AbstractBackgroundPeripheral nerve biopsy is a valuable final diagnostic tool; however, histopathological results can be non‐diagnostic.AimsWe aim to identify quality improvement measures by evaluating the pre‐biopsy assessment and diagnostic yield of specific histopathological diagnosis.MethodsThis was a retrospective study based on 10 years of experience with peripheral nerve biopsies at a single centre. Clinical data were obtained regarding pre‐biopsy history, examination, serum and cerebrospinal fluid (CSF) investigations, neurophysiology and peripheral nerve imaging. Based upon a histopathological outcome, patients were grouped into vasculitis, granulomatous and infiltrative (diagnostic) group, or a comparison group of non‐specific axonal neuropathy and normal (non‐specific/normal) group.ResultsFrom a cohort of 64 patients, 21 (32.8%) were included in the diagnostic group and 30 (46.9%) in the non‐specific/normal group. Clinical parameters associated with the diagnostic group were shorter history (mean 10.2 months vs 38.1), stepwise progression (81% vs 20%), neuropathic pain (85.7% vs 56.7%), vasculitic rash (23.8% vs 0%), mononeuritis multiplex (57.1% vs 10%), asymmetry (90.5% vs 60%), raised white cell count (47.6% vs 16.7%), myeloperoxidase antibody (19.1% vs 0%) and abnormal peripheral nerve imaging (33.3% vs 10%).ConclusionSelection of patients undergoing nerve biopsy requires careful consideration of clinical parameters, including peripheral nerve imaging. Several quality improvement measures are proposed to improve yield of clinically actionable information from nerve biopsy.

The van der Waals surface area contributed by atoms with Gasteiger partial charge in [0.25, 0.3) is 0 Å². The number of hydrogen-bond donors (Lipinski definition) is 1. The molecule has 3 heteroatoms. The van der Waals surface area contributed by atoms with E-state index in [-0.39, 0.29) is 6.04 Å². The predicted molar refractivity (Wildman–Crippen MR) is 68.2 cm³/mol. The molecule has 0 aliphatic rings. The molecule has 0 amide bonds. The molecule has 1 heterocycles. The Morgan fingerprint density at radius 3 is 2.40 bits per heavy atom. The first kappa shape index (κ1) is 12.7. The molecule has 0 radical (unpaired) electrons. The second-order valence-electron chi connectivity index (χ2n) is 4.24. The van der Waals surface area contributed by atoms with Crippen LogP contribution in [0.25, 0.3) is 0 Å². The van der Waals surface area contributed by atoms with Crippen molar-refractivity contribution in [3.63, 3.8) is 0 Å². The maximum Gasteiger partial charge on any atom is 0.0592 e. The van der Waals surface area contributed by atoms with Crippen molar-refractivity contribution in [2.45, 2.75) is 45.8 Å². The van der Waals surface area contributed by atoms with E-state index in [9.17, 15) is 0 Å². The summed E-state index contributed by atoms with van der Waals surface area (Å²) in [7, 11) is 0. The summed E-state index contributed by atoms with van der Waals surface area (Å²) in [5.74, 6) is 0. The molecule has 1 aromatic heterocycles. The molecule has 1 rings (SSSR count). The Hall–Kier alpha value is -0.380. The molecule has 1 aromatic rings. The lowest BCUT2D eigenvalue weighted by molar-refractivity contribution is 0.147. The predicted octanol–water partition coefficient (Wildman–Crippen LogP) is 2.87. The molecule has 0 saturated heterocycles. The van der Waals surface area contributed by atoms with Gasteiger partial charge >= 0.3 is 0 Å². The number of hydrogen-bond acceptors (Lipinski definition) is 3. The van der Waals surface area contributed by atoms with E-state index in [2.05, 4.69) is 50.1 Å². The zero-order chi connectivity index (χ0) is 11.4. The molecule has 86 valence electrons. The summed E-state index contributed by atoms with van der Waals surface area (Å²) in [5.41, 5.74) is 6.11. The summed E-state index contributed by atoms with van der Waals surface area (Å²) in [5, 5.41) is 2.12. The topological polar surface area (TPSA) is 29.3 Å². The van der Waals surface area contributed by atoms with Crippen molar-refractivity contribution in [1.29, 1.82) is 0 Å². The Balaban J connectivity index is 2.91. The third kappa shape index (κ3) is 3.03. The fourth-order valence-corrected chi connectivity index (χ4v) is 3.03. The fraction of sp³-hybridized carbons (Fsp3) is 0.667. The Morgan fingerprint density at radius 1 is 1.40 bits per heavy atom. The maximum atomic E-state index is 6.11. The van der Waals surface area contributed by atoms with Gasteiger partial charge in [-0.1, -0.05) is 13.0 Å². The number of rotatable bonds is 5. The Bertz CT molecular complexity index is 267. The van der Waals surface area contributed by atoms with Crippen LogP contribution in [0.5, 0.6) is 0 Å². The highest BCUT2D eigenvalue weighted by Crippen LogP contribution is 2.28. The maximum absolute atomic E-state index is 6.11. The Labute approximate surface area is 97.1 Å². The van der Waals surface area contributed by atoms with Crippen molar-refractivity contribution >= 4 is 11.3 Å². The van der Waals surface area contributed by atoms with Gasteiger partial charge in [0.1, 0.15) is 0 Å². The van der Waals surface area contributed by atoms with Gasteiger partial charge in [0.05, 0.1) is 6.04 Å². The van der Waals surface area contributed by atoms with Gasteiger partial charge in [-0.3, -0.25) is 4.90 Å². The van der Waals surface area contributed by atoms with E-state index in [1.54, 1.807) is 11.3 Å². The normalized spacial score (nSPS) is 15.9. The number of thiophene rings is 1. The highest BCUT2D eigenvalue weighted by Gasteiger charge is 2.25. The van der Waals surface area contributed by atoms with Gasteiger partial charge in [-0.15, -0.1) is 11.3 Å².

Internal Medicine Journal